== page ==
(TRENTON) – Legislation Assemblyman Reed Gusciora (D-Mercer) introduced to extend the implementation of the state’s new medical marijuana law until Oct. 1 was approved 71-1-6 Tuesday by the Assembly, giving it final legislative approval.
The bill (A-3054) comes in response to Gov. Chris Christie’s request for a delay to get the first medical marijuana dispensaries operating.
“No one, least of all me, wants to see delays,” Gusciora said. “Patients have been waiting for this relief and my original hope was to have it out to them by the end of this summer.”
The New Jersey Compassionate Use Medical Marijuana Act, was signed into law in January and gave the Department of Health and Senior Services to set up patient registries and an additional three months to finalize marijuana distribution.
Gusciora agreed to the October 1st date as more of a realistic starting date.
“I think the Legislature should also take this opportunity to consider the governor’s proposal to include hospitals as dispensaries as well as Rutgers University as the place where the marijuana can be grown,” continued Gusciora. “While we should continue to move forward in implementing the legislation, adding hospitals and Rutgers into the mix could very well make a good law better.”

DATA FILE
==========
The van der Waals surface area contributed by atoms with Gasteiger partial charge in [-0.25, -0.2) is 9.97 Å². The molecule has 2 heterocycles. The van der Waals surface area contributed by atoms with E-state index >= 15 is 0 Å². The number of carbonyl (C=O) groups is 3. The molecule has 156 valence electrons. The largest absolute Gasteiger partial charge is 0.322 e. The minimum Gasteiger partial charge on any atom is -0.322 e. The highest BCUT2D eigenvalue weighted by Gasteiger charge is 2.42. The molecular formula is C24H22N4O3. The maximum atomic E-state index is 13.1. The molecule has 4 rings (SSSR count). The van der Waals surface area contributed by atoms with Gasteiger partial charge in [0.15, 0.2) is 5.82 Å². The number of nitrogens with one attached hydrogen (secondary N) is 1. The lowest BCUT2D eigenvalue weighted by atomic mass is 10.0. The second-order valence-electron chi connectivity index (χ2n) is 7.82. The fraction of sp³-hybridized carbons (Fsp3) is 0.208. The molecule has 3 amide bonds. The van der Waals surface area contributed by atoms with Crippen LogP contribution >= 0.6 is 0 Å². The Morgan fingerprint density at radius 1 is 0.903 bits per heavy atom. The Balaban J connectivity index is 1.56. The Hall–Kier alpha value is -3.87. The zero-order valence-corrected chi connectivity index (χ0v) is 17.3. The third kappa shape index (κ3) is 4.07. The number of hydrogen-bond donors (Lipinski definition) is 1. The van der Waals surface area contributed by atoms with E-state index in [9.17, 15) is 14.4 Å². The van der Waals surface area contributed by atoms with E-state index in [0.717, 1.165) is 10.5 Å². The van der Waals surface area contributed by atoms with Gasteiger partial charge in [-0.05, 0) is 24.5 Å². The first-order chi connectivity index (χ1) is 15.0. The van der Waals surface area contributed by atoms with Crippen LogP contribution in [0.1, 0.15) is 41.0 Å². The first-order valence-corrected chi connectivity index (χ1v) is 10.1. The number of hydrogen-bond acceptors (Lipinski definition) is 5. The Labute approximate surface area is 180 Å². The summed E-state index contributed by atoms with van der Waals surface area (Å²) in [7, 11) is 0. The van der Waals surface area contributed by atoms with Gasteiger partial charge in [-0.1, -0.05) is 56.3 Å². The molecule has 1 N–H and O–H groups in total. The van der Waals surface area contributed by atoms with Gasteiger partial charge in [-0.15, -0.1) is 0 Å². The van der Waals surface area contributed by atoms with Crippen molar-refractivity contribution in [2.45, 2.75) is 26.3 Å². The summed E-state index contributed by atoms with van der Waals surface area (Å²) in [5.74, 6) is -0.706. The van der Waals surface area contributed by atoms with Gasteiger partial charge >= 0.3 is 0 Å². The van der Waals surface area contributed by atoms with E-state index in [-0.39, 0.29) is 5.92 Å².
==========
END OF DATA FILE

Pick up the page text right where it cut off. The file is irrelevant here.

Thirteen other states have legalized medical marijuana, and New Jersey’s law is the most restrictive and responsible.
According to Gusciora, other states have had problems reining their programs in to control the huge growth of such dispensaries and clinics.
“While I would have preferred fast tracking the law, at the end of the day, we want to ensure patients who can benefit from medicinal marijuana can readily access it,” Gusciora said.
Gusciora also noted that Rutgers University could become a national academic leader in marijuana research and curriculum.
One such benefit could be patent rights from the development of new strains and treatments for medicinal marijuana. Students could also learn everything from pain management strategies to running a dispensary.
“I want to see our patients get what they need for relief,” Gusciora said. “I also want to see New Jersey become a model for federal legislation in terms of medical marijuana. The only way we can do that is by making sure we are implementing it the right way ourselves.”
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